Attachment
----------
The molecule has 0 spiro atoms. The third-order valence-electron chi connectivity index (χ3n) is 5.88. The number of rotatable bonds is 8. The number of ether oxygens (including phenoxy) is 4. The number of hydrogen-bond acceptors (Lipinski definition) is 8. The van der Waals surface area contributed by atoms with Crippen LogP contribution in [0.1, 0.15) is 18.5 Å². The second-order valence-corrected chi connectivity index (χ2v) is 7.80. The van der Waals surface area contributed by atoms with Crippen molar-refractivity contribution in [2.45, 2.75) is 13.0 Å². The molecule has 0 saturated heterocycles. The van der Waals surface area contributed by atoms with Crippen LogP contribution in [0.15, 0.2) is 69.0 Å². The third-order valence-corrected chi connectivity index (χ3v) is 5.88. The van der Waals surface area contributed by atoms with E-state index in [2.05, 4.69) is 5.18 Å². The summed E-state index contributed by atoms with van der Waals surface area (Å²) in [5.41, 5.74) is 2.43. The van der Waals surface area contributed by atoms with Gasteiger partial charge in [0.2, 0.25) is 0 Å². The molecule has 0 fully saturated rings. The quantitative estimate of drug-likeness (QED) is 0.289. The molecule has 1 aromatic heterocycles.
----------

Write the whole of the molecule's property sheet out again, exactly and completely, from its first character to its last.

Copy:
The molecule has 0 spiro atoms. The third-order valence-electron chi connectivity index (χ3n) is 5.88. The number of rotatable bonds is 8. The number of ether oxygens (including phenoxy) is 4. The number of hydrogen-bond acceptors (Lipinski definition) is 8. The van der Waals surface area contributed by atoms with Crippen LogP contribution in [0.1, 0.15) is 18.5 Å². The second-order valence-corrected chi connectivity index (χ2v) is 7.80. The van der Waals surface area contributed by atoms with Crippen molar-refractivity contribution in [2.45, 2.75) is 13.0 Å². The molecule has 0 saturated heterocycles. The van der Waals surface area contributed by atoms with Crippen LogP contribution in [0.15, 0.2) is 69.0 Å². The third-order valence-corrected chi connectivity index (χ3v) is 5.88. The van der Waals surface area contributed by atoms with E-state index in [2.05, 4.69) is 5.18 Å². The summed E-state index contributed by atoms with van der Waals surface area (Å²) in [5.41, 5.74) is 2.43. The van der Waals surface area contributed by atoms with Gasteiger partial charge in [0.2, 0.25) is 0 Å². The molecule has 0 fully saturated rings. The quantitative estimate of drug-likeness (QED) is 0.289. The molecule has 1 aromatic heterocycles.